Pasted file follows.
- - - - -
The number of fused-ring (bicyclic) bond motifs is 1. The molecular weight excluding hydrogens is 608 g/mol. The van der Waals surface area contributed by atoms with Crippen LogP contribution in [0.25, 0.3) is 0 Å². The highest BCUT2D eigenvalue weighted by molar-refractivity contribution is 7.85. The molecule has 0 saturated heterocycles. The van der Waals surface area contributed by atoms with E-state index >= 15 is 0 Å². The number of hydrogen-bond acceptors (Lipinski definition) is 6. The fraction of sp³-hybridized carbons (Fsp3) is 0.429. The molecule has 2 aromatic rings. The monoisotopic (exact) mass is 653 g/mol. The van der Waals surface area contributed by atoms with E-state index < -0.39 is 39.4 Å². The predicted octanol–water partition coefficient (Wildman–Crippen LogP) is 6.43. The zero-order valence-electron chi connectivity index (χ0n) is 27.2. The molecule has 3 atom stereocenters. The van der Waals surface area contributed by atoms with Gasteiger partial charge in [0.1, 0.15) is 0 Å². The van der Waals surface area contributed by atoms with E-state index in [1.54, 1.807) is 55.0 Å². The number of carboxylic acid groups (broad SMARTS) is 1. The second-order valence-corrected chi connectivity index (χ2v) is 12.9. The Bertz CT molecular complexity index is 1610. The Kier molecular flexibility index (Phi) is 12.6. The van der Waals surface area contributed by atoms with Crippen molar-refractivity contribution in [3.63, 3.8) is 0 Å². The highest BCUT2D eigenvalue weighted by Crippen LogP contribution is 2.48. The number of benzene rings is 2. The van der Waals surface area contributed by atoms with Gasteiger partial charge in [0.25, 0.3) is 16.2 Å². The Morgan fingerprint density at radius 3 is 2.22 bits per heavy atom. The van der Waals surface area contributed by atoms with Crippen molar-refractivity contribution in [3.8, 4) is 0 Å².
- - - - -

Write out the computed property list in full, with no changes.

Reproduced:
The number of fused-ring (bicyclic) bond motifs is 1. The molecular weight excluding hydrogens is 608 g/mol. The van der Waals surface area contributed by atoms with Crippen LogP contribution in [0.25, 0.3) is 0 Å². The highest BCUT2D eigenvalue weighted by molar-refractivity contribution is 7.85. The molecule has 0 saturated heterocycles. The van der Waals surface area contributed by atoms with E-state index >= 15 is 0 Å². The number of hydrogen-bond acceptors (Lipinski definition) is 6. The fraction of sp³-hybridized carbons (Fsp3) is 0.429. The molecule has 2 aromatic rings. The monoisotopic (exact) mass is 653 g/mol. The van der Waals surface area contributed by atoms with E-state index < -0.39 is 39.4 Å². The predicted octanol–water partition coefficient (Wildman–Crippen LogP) is 6.43. The zero-order valence-electron chi connectivity index (χ0n) is 27.2. The molecule has 3 atom stereocenters. The van der Waals surface area contributed by atoms with Gasteiger partial charge in [0.1, 0.15) is 0 Å². The van der Waals surface area contributed by atoms with E-state index in [1.54, 1.807) is 55.0 Å². The number of carboxylic acid groups (broad SMARTS) is 1. The second-order valence-corrected chi connectivity index (χ2v) is 12.9. The Bertz CT molecular complexity index is 1610. The Kier molecular flexibility index (Phi) is 12.6. The van der Waals surface area contributed by atoms with Crippen molar-refractivity contribution in [3.63, 3.8) is 0 Å². The highest BCUT2D eigenvalue weighted by Crippen LogP contribution is 2.48. The number of benzene rings is 2. The van der Waals surface area contributed by atoms with Gasteiger partial charge in [0.25, 0.3) is 16.2 Å². The Morgan fingerprint density at radius 3 is 2.22 bits per heavy atom. The van der Waals surface area contributed by atoms with Crippen molar-refractivity contribution in [3.8, 4) is 0 Å².